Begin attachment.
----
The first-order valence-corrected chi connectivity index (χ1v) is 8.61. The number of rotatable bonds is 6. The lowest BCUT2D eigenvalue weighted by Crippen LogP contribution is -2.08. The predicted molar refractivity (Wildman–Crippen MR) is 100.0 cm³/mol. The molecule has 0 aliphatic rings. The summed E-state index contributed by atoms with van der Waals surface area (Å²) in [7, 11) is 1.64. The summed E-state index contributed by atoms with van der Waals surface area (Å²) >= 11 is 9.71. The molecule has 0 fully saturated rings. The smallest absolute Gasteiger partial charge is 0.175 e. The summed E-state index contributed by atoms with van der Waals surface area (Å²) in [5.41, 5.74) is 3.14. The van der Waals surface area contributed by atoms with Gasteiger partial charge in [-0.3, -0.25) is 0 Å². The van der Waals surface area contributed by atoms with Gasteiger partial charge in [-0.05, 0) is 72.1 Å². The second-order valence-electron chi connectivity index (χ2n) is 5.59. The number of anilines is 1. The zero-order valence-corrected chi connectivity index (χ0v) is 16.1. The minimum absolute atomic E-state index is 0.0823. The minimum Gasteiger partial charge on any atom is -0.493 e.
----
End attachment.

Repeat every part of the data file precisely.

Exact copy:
The first-order valence-corrected chi connectivity index (χ1v) is 8.61. The number of rotatable bonds is 6. The lowest BCUT2D eigenvalue weighted by Crippen LogP contribution is -2.08. The predicted molar refractivity (Wildman–Crippen MR) is 100.0 cm³/mol. The molecule has 0 aliphatic rings. The summed E-state index contributed by atoms with van der Waals surface area (Å²) in [7, 11) is 1.64. The summed E-state index contributed by atoms with van der Waals surface area (Å²) >= 11 is 9.71. The molecule has 0 fully saturated rings. The smallest absolute Gasteiger partial charge is 0.175 e. The summed E-state index contributed by atoms with van der Waals surface area (Å²) in [5.41, 5.74) is 3.14. The van der Waals surface area contributed by atoms with Gasteiger partial charge in [-0.3, -0.25) is 0 Å². The van der Waals surface area contributed by atoms with Gasteiger partial charge in [-0.05, 0) is 72.1 Å². The second-order valence-electron chi connectivity index (χ2n) is 5.59. The number of anilines is 1. The zero-order valence-corrected chi connectivity index (χ0v) is 16.1. The minimum absolute atomic E-state index is 0.0823. The minimum Gasteiger partial charge on any atom is -0.493 e.